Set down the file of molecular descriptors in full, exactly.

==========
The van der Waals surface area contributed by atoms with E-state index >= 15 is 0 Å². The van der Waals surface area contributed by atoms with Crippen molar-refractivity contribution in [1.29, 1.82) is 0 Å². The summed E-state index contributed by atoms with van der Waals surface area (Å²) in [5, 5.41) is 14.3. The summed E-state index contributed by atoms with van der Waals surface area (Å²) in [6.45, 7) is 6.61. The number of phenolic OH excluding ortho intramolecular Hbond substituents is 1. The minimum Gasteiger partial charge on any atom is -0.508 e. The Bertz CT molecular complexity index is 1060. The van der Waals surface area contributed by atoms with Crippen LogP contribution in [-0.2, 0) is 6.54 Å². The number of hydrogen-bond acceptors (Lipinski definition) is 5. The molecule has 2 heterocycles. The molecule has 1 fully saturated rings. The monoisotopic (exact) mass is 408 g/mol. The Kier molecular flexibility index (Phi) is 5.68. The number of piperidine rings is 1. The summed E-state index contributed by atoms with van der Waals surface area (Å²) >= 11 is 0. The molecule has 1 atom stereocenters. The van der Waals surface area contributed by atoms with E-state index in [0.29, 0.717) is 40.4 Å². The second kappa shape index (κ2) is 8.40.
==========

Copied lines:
The van der Waals surface area contributed by atoms with E-state index >= 15 is 0 Å². The van der Waals surface area contributed by atoms with Crippen molar-refractivity contribution in [1.29, 1.82) is 0 Å². The summed E-state index contributed by atoms with van der Waals surface area (Å²) in [5, 5.41) is 14.3. The summed E-state index contributed by atoms with van der Waals surface area (Å²) in [6.45, 7) is 6.61. The number of phenolic OH excluding ortho intramolecular Hbond substituents is 1. The minimum Gasteiger partial charge on any atom is -0.508 e. The Bertz CT molecular complexity index is 1060. The van der Waals surface area contributed by atoms with Crippen LogP contribution in [-0.2, 0) is 6.54 Å². The number of hydrogen-bond acceptors (Lipinski definition) is 5. The molecule has 2 heterocycles. The molecule has 1 fully saturated rings. The monoisotopic (exact) mass is 408 g/mol. The Kier molecular flexibility index (Phi) is 5.68. The number of piperidine rings is 1. The summed E-state index contributed by atoms with van der Waals surface area (Å²) >= 11 is 0. The molecule has 1 atom stereocenters. The van der Waals surface area contributed by atoms with E-state index in [0.29, 0.717) is 40.4 Å². The second kappa shape index (κ2) is 8.40.